Mini-Guide: Prague & Cesky Krumlov, Czech Republic

Prague is kind of incredible. Free from communism for just over a couple of decades, it is now bustling with tourists admiring its architectural wonders and exciting culture. When I arrived, I was immediately taken aback by all of the imposing buildings, each constructed with incredible detail.

IMG_7769Where I Stayed:

Hostel Santini Prague: This is definitely in the running for the best hostel I’ve ever stayed in. First of all, the location was fantastic. It was an easy walk (thanks to their clear directions!) from the Metro station and is on a beautiful street lined with restaurants with outdoor seating. It’s about 5 minutes to Charles Bridge, and I was able to walk nearly everywhere I went in the city easily from the hostel. Secondly, it was super clean (there are ensuite bathrooms for each dorm, and they clean them twice a day! Twice!) and spacious. On top of that, the staff was beyond friendly and took time to research and write down detailed directions for me when I needed help planning a day trip. But the icing on the cake? It’s a 17th century UNESCO-protected building. Each dorm and hallway features original hand-painted ceilings and beautiful hardwood floors. Yep. Not too shabby for 14 Euros per night.

What I did:

Kafka Museum: It was totally creepy (I may or may not have sprinted out of one of the exhibits), but really fascinating and tells you a lot about Kafka and the ideas behind his work. If you’re a fan, it’s a must-do. If you like all things creepy and/or sinister, it’s also a must. I’m sort of halfway on both of those things, and I still enjoyed it. (120 CZK/5 USD for students, 200 CZK/10 USD regular admission)

Museum of Communism: This tiny museum was almost empty for the 90 minutes I spent there, but I really think it’s worth visiting. The Czech Republic was under Communist rule from 1968-1989, and this museum is a great way to learn about the country’s recent history. (150 CZK/8 USD for students, 190 CZK/10 USD regular admission) {Note: The entrance is a little tricky, but follow the signs. The door is on the right across from the McDonalds, then go up the stairs and it’s on your left.)

IMG_7628Charles Bridge: You will inevitably end up here if you go to Prague. As you should.

Old Town Square: I ate all of my picnic meals here in what feels like the central hub of tourist Prague. Perfect place to sit and people-watch, listen to the buskers, and admire Prague’s beauty.

Wenceslas Square: The site of many important (and violent) anti-Communist demonstrations, this square plays an important part in the country’s history. I didn’t spend much time there, but it’s definitely worth seeing.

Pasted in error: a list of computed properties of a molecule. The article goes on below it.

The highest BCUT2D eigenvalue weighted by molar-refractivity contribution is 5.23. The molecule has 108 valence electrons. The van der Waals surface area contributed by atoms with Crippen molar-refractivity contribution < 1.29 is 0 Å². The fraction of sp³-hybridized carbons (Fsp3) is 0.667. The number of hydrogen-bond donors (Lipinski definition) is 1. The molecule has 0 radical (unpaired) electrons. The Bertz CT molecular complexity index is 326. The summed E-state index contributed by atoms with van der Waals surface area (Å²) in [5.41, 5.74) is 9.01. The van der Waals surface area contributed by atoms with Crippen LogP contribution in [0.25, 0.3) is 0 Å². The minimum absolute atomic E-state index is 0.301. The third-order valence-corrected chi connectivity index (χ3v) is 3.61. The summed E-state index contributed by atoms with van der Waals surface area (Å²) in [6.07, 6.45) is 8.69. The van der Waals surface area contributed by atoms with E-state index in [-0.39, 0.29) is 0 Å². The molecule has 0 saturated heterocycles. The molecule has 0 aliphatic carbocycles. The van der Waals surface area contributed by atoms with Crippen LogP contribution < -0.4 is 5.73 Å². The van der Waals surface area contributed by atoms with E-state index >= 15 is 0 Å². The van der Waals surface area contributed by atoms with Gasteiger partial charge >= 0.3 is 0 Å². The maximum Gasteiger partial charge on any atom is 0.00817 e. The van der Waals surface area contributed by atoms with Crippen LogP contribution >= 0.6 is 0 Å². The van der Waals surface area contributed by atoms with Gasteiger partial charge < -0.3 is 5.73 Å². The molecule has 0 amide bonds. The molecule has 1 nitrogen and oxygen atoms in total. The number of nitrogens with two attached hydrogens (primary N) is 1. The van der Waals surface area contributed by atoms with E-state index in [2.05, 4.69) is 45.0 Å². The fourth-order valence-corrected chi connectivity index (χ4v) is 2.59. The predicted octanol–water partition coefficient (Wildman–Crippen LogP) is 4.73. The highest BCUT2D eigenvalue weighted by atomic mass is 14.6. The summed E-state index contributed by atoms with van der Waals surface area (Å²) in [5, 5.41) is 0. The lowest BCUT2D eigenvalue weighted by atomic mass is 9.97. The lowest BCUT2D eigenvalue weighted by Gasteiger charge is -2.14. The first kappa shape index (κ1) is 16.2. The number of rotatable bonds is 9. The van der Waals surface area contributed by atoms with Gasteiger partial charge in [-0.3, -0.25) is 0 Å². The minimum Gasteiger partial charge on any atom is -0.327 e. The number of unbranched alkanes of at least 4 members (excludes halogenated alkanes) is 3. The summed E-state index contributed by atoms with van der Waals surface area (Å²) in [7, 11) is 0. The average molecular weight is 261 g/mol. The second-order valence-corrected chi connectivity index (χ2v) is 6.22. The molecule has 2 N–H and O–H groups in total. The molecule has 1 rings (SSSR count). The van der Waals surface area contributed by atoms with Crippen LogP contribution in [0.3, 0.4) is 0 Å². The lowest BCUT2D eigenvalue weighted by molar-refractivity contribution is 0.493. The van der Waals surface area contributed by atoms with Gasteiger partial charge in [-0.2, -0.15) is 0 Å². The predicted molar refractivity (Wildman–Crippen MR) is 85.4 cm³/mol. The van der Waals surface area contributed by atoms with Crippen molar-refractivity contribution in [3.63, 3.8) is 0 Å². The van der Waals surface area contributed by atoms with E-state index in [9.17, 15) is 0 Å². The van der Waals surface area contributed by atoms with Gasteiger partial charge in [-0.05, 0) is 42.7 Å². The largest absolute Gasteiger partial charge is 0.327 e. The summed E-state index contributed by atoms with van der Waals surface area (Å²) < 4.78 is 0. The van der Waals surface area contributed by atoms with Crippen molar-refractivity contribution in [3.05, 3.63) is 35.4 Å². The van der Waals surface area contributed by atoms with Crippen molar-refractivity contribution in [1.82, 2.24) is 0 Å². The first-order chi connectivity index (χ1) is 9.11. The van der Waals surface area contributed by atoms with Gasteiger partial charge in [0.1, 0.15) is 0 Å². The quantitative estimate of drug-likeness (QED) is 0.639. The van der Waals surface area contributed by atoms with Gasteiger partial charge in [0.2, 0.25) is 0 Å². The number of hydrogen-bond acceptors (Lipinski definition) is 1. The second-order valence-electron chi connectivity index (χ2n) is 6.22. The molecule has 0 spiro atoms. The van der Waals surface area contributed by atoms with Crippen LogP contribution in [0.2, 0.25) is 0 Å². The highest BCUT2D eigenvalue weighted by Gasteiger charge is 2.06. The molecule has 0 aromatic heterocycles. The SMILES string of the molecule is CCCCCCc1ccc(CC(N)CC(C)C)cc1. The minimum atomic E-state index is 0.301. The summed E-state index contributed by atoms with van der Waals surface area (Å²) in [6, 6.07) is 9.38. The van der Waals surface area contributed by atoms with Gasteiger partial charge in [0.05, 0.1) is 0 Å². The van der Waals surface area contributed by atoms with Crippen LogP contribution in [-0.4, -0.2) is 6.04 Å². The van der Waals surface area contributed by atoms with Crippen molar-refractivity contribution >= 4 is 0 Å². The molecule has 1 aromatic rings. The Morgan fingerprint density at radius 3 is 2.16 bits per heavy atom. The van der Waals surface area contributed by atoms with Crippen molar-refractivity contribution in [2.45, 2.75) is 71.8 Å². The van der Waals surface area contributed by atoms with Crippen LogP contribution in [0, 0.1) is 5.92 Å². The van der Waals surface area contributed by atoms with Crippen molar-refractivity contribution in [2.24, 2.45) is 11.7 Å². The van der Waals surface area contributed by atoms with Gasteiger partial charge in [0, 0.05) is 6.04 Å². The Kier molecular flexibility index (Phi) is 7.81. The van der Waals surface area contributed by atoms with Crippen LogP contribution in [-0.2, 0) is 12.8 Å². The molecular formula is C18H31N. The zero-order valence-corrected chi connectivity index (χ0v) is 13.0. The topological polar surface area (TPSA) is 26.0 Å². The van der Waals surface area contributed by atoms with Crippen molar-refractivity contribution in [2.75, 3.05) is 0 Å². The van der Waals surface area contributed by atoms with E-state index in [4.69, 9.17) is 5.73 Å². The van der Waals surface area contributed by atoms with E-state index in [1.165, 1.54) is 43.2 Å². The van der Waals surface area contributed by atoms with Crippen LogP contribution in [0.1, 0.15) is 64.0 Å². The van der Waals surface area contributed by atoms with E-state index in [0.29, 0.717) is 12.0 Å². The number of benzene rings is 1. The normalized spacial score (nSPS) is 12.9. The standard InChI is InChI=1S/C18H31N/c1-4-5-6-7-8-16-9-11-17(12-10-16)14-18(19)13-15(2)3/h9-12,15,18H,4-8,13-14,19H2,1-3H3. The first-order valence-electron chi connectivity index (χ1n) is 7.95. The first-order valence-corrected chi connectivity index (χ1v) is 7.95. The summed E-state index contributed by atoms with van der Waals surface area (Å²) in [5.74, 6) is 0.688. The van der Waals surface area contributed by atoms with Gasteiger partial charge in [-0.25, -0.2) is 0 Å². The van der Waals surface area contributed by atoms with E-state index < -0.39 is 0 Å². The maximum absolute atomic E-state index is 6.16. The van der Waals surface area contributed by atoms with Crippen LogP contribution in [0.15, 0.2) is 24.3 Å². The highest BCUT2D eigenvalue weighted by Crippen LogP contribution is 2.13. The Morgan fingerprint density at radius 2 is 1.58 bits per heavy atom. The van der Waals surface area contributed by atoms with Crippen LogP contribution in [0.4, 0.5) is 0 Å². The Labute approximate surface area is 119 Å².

IMG_7652Fred and Ginger: Also known as the Dancing House. You’ve definitely seen photos of it in your friend’s Facebook albums. It’s really neat. Go.

 

 

Eating and Drinking:

Restaurant U Laury: It was a quiet but friendly place a few doors down from my hostel, and perfect for a traditional Czech meal. I tried Grog (hot water with lemon and a shot of rum) and Moravian Roasted Pork with sauerkraut. It wasn’t pretty, but it was good. Nerudova 10, Prague 1.

IMG_7644Mamacoffee: It was two floors and lots of seating, so it’s the perfect place to sit with a book or hang out with friends. The coffee was good and there was a good-looking dessert section, which occasionally has gluten-free offerings. Yum.  Vodickova 6, Prague 1.

Dietary Restrictions?: There are a few DM markets throughout the city (DM is always a great bet in Central and Eastern Europe, as they all have a small but decent gluten-free section), and I also found a great little market called Country Life that stocked a ton of allergen-friendly foods, including a couple of freshly-baked gluten-free baked goods and a small hot foods counter. Always a relief to find a place like this. Jungmannova 15, Prague 1 (–> The link shows another location, but I visited the one on Jungmannova, conveniently close to Mamacoffee).

Day Trip!

IMG_7911I took a bus down to the quaint Bohemian city of Cesky Krumlov for a quick day trip. I would recommend more time here (at least one night), but with my short time in Prague I couldn’t allow for a long side trip. Walking through the cobblestoned city is like being in a fairytale. I took the 7am bus out of Prague, arriving at 10am, so for the first couple of hours I was able to explore the city in peace before the hordes of tour bus passengers poured in.

What I did:

Climbed up the tower at the castle. You’ll see it immediately when you get there. Tickets are only 30 CZK/2 USD, and the view is unreal. Plus, there’s a little surprise waiting for ya in the moat at the entrance to the castle. (Hint: BEARS)

Wandered aimlessly through the residential and commercial parts of the city. So so charming.

Where I ate:

IMG_7742Laibon, a vegetarian restaurant with outdoor seating along the river with gorgeous views. I had a dish with lentils and veggies and rice and oooh it felt good to have food like that again.

How I got there: Student Agency, which has multiple buses going each way throughout the day. Some of them have wifi and individual screens, and you book your seats online in advance. Bonus? You can just show them your email verification to board – no need to print the ticket. The price varies a bit depending on the time, but it only cost me about 7 euros each way.

 

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3 thoughts

  1. It sounds like you did better with food in Cesky Krumlov than I did. I ate a wilted salad at a cafe for dinner and then the following lunch. It’s a beautiful city but not much for those of us who are gluten-free.

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